Advocates, bystanders, cheerleaders
My friend, whom I wrote about last month, is still in the hospital – going on 100-plus days in the ICU.
There have been some good days, and some bad days. It has been two steps forward, one step back. With each setback it becomes more challenging for our friends and loved ones to stay positive and do what we can to help my friend get out of the hospital!
We’ve become a close-knit group, those of us who come by every day. And as I look around the hospital room, I notice how unique we are, each of us with individual agendas, commitments, needs, capacities, and expectations. We divide into two broad groups: the trained and untrained caregiver (to use a fitness analogy).
The trained caregivers include doctors, nurses, and medical support staff – they’re the pros – caregiving is their job. They “care” on the job and go home and resume their “normal” life, if there is such a thing.
The unexpected caregiver
The untrained caregivers include immediate family members, close friends, not-so-close friends, business associates, and others. Most often it is the significant other (whom I call the unexpected caregiver), whose life changes the most, and the most suddenly. Unexpected caregivers find themselves living at the hospital, not knowing if it’s safe to leave even for a little while.
I realize now that unexpected caregivers are everywhere, not just at the hospital. They include baby boomers looking after parents who have outlived actuary tables; family members caring for siblings or children; and close friends providing assistance in countless scenarios and for myriad reasons.
Unexpected caregivers must navigate uncharted terrain with no map, no manual. They must learn how to become professional advocates in an area they know little about. They have to learn a new language (“medicalspeak”) filled with jargon, acronyms, and six-syllable words one can’t possibly repeat. It’s no easy task and it’s emotionally draining beyond imagination.
Most unexpected caregivers are ill-prepared to add this new dimension to an already busy life. Learning to be an effective advocate, bystander, cheerleader, translator, and super caregiver is overwhelming. Normal routines are out the window and the little time spent on “self” morphs into coming and going, sitting, holding hands, eating on the run (if at all), sleeping less, and losing interest in things that no longer seem important: mowing the lawn (“is that weeds or grass out there?”); doing household chores (“dishes can wait”); paying bills (“do we really have so many bills, wow”); and following up on correspondence (“boy do emails mount up”). Even pets get the short shrift (“no time for walks three times per day — one will do”).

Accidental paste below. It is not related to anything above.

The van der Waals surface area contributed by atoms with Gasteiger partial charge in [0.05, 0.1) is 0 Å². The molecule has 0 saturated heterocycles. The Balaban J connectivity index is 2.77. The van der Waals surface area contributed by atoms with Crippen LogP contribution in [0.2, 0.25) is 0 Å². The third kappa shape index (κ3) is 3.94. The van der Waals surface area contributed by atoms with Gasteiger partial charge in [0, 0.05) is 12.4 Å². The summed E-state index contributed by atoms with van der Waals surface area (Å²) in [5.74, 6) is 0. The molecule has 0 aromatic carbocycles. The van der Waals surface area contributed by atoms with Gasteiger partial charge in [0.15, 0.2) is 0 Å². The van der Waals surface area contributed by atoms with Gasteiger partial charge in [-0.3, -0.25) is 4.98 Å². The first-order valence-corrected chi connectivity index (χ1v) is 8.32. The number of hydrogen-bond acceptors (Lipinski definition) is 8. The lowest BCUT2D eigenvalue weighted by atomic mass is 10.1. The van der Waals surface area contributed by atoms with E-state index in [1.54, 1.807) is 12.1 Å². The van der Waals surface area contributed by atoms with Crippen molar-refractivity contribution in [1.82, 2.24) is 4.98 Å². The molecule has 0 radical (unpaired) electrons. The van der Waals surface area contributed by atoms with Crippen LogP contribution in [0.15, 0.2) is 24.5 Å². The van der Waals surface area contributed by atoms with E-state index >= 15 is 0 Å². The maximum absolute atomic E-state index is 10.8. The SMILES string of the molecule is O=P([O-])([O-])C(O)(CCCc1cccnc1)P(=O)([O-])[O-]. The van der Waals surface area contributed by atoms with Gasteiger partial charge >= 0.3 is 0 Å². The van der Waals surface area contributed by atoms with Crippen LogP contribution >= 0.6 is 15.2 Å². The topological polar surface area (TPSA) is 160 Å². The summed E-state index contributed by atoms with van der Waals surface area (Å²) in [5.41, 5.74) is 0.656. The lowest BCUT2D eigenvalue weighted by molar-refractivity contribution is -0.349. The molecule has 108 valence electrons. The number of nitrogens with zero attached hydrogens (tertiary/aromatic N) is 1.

A curious double standard
Surprising amounts of data show that individuals who suddenly become unexpected caregivers often fail to heed their own advice. My friend’s wife recently said to me, “There’s no time to do anything, let alone worry about myself. But, hey, I’m OK. I’m not the one who is struggling to live.”
Unexpected caregivers often find their own health deteriorating at the same time they are focused on others. For the very reasons I argued in last month’s column that everyone needs to increase fitness status to protect themselves from future hospital stays, increased fitness and health status is necessary to be an effective caregiver.
Stress – actually one’s response to a stressful situation – is the major cause of health problems in the caregiver. Clearly, the unexpected caregiver is usually confronted with some or all of the following stressors:
The stress response
Statistics show 90 percent of all Americans experience high levels of stress at least once every three weeks, often associated with changes in daily routines. Twenty-five percent 0f Americans experience high stress every day associated with work, and 57 percent of all females feel “excessively” stressed most days, usually associated with juggling work, childcare, and household management.
It was Hans Selye, the early 19th-century Hungarian physician, who first characterized what is now called the “stress response.” As a medical student, Selye observed that patients suffering from different diseases often exhibited identical signs and symptoms. They just “looked sick,” he said.
Selye later described the General Adaptation Syndrome (GAS), a response of the body to acute and long-term stress. GAS details how different stressors (stimuli) – any event or condition, physical or psychological – associate with a wide variety of common symptoms that include fatigue, depression, anger, joint pain, weight loss or gain, anxiety, disrupted sleep, changes in complexion, fear with increased adrenal-gland secretions, and other symptoms.
The stress response, as a whole, includes the following interrelated physical, emotional, and behavioral symptoms: